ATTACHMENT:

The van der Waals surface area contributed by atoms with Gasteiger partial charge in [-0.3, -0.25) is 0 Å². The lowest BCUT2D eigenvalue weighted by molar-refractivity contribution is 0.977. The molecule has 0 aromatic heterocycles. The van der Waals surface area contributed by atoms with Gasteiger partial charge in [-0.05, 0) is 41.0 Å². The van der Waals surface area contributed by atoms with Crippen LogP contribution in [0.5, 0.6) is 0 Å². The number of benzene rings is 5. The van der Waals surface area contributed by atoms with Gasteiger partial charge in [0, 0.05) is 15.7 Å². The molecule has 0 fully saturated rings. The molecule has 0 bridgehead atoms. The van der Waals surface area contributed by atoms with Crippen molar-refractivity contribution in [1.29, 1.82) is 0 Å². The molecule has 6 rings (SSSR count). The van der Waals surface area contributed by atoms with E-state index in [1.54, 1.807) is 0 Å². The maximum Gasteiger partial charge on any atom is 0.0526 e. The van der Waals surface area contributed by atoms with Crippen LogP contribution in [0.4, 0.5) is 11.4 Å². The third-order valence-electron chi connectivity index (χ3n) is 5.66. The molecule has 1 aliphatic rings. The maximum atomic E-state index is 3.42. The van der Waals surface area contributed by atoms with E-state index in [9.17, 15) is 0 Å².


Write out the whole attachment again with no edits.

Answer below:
The van der Waals surface area contributed by atoms with Gasteiger partial charge in [-0.3, -0.25) is 0 Å². The lowest BCUT2D eigenvalue weighted by molar-refractivity contribution is 0.977. The molecule has 0 aromatic heterocycles. The van der Waals surface area contributed by atoms with Gasteiger partial charge in [-0.05, 0) is 41.0 Å². The van der Waals surface area contributed by atoms with Crippen LogP contribution in [0.5, 0.6) is 0 Å². The number of benzene rings is 5. The van der Waals surface area contributed by atoms with Gasteiger partial charge in [0, 0.05) is 15.7 Å². The molecule has 0 fully saturated rings. The molecule has 0 bridgehead atoms. The van der Waals surface area contributed by atoms with Crippen molar-refractivity contribution in [1.29, 1.82) is 0 Å². The molecule has 6 rings (SSSR count). The van der Waals surface area contributed by atoms with E-state index in [1.54, 1.807) is 0 Å². The maximum Gasteiger partial charge on any atom is 0.0526 e. The van der Waals surface area contributed by atoms with Crippen LogP contribution in [0.4, 0.5) is 11.4 Å². The third-order valence-electron chi connectivity index (χ3n) is 5.66. The molecule has 1 aliphatic rings. The maximum atomic E-state index is 3.42. The van der Waals surface area contributed by atoms with E-state index in [9.17, 15) is 0 Å².